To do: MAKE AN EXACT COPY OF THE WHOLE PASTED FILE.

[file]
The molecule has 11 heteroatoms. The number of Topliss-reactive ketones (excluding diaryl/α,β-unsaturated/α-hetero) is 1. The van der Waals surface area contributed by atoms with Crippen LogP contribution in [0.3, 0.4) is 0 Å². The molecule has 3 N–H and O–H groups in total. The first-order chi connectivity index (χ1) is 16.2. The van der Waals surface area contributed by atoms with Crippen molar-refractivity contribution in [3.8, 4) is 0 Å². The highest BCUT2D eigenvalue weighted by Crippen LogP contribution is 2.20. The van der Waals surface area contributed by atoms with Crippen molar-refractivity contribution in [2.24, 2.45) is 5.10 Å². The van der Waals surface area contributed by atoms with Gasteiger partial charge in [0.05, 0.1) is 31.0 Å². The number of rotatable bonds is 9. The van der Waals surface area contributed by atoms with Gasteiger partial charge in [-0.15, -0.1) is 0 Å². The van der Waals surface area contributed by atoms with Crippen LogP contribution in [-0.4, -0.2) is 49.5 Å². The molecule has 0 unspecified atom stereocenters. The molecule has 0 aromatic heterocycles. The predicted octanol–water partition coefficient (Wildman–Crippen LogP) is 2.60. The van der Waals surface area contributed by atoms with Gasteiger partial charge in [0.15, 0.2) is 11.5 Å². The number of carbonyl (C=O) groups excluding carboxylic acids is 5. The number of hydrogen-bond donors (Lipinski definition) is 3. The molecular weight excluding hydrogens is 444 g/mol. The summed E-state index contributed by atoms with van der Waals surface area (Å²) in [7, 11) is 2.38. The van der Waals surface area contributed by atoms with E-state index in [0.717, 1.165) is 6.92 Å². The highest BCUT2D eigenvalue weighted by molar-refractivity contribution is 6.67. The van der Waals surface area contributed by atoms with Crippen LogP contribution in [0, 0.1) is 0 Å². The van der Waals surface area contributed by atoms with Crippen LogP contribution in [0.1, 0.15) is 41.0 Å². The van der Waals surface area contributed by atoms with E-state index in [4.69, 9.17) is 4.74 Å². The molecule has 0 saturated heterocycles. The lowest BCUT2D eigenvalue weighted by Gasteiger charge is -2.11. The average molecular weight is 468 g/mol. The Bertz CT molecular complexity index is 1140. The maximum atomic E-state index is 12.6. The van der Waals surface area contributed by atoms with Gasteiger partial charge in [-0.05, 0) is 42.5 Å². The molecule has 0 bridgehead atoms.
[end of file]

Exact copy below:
The molecule has 11 heteroatoms. The number of Topliss-reactive ketones (excluding diaryl/α,β-unsaturated/α-hetero) is 1. The van der Waals surface area contributed by atoms with Crippen LogP contribution in [0.3, 0.4) is 0 Å². The molecule has 3 N–H and O–H groups in total. The first-order chi connectivity index (χ1) is 16.2. The van der Waals surface area contributed by atoms with Crippen molar-refractivity contribution in [3.8, 4) is 0 Å². The highest BCUT2D eigenvalue weighted by Crippen LogP contribution is 2.20. The van der Waals surface area contributed by atoms with Crippen molar-refractivity contribution in [2.24, 2.45) is 5.10 Å². The van der Waals surface area contributed by atoms with Gasteiger partial charge in [0.05, 0.1) is 31.0 Å². The number of rotatable bonds is 9. The van der Waals surface area contributed by atoms with Gasteiger partial charge in [-0.15, -0.1) is 0 Å². The van der Waals surface area contributed by atoms with Crippen LogP contribution in [-0.4, -0.2) is 49.5 Å². The molecule has 0 unspecified atom stereocenters. The molecule has 0 aromatic heterocycles. The predicted octanol–water partition coefficient (Wildman–Crippen LogP) is 2.60. The van der Waals surface area contributed by atoms with Gasteiger partial charge in [0.15, 0.2) is 11.5 Å². The number of carbonyl (C=O) groups excluding carboxylic acids is 5. The number of hydrogen-bond donors (Lipinski definition) is 3. The molecular weight excluding hydrogens is 444 g/mol. The summed E-state index contributed by atoms with van der Waals surface area (Å²) in [7, 11) is 2.38. The van der Waals surface area contributed by atoms with E-state index in [0.717, 1.165) is 6.92 Å². The highest BCUT2D eigenvalue weighted by molar-refractivity contribution is 6.67. The van der Waals surface area contributed by atoms with Crippen LogP contribution in [0, 0.1) is 0 Å². The van der Waals surface area contributed by atoms with Crippen LogP contribution in [0.1, 0.15) is 41.0 Å². The van der Waals surface area contributed by atoms with E-state index in [4.69, 9.17) is 4.74 Å². The molecule has 0 saturated heterocycles. The lowest BCUT2D eigenvalue weighted by Gasteiger charge is -2.11. The average molecular weight is 468 g/mol. The Bertz CT molecular complexity index is 1140. The maximum atomic E-state index is 12.6. The van der Waals surface area contributed by atoms with Gasteiger partial charge in [-0.05, 0) is 42.5 Å². The molecule has 0 bridgehead atoms.